Wednesday, January 04, 2017

Neighborhood

On an afternoon in early September I decided to park the car in the garage and pick up the kids on foot.  The school is only a ten minute walk from our apartment, but most days I take the easy option of swinging by in my car on my way home which saves me some time and some kid-herding.  But on this particular day the late summer sun was shining and I decided a block or two under the neat rows of linden trees would do me good. Mademoiselle had just started CP, the French equivalent of first grade and thus her first year in primary school.  Le Petit had just started CM1, the equivalent of fourth grade.  I suddenly had two big kids.  If I could make time slow down for a walk home from school, I'd take it.  

Once the car was in the garage, I left the building and started down the sidewalk, walking briskly since I was slightly late, swimming upstream while most of the other folks were heading back home.  I crossed a father and his three kids, neighbors in our building, and said hello.  I greeted another kids and his mother.  I nodded and smiled at another neighbor.  And just before I crossed the street, I saw one of Le Petit's friends, walking home on his own.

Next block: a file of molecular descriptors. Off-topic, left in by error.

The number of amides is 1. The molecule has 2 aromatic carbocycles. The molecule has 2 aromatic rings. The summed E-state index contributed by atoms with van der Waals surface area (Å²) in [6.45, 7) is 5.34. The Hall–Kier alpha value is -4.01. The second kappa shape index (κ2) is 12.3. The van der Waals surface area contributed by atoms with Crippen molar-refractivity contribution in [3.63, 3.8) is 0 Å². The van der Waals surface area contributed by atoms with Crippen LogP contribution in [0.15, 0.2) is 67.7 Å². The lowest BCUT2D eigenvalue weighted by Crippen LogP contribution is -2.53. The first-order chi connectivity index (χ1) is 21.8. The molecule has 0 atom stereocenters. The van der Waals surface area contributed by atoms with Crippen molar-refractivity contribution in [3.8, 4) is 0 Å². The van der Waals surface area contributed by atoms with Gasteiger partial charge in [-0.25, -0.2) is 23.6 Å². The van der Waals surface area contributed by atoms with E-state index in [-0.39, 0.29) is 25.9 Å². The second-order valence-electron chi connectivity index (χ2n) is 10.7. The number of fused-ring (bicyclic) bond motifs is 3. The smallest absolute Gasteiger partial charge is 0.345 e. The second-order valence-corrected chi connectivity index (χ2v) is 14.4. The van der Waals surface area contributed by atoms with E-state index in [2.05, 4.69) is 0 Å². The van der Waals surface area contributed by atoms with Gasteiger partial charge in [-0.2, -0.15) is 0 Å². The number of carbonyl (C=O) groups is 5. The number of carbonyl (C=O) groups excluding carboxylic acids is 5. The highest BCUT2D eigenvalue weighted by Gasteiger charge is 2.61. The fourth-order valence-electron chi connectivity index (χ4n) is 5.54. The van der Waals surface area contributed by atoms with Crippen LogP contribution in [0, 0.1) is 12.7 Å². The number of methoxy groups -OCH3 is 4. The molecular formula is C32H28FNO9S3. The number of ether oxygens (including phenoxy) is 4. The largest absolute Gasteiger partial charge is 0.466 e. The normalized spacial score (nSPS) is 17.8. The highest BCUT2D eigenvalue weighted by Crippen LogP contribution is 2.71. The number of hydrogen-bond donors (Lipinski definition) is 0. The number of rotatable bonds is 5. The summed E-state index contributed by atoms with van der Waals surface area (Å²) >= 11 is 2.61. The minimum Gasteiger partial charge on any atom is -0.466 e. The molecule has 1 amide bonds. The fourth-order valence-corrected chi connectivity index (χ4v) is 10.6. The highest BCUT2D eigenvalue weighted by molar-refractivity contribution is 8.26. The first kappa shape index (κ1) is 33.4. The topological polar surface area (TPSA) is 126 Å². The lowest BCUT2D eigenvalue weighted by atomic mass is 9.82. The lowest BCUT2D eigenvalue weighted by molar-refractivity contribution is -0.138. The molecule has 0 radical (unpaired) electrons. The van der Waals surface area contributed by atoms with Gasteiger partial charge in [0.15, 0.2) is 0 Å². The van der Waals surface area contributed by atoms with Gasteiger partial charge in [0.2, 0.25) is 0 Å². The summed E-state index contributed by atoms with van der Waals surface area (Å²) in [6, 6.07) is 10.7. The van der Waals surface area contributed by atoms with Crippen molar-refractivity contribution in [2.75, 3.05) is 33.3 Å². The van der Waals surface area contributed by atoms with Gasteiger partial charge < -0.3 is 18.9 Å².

When I got to the school, I realised I'd never before lived anywhere when I could walk down the street and recognise and be recognised by so many people.  Even back in the US, my life was from house to car to office, and the neighbors I knew by name could be counted on one hand. When I lived in the dense suburbs just outside of Paris, I hid in the anonymity of urban life and rarely exchanged more than a brief "Bonjour" with anyone.  Now in Versailles I felt like I belonged, which both startled and pleased me. 

For this I can probably thank Mademoiselle and Le Petit, who seem to know all the kids who go to their elementary school and a good number of their parents, and who fill me in when I'm clueless.  I'm an introvert, and I doubt I would've gotten here on my own.  But I also marvel that I've finally found a village for myself, in the suburbs of a city in another country on the other side of the world.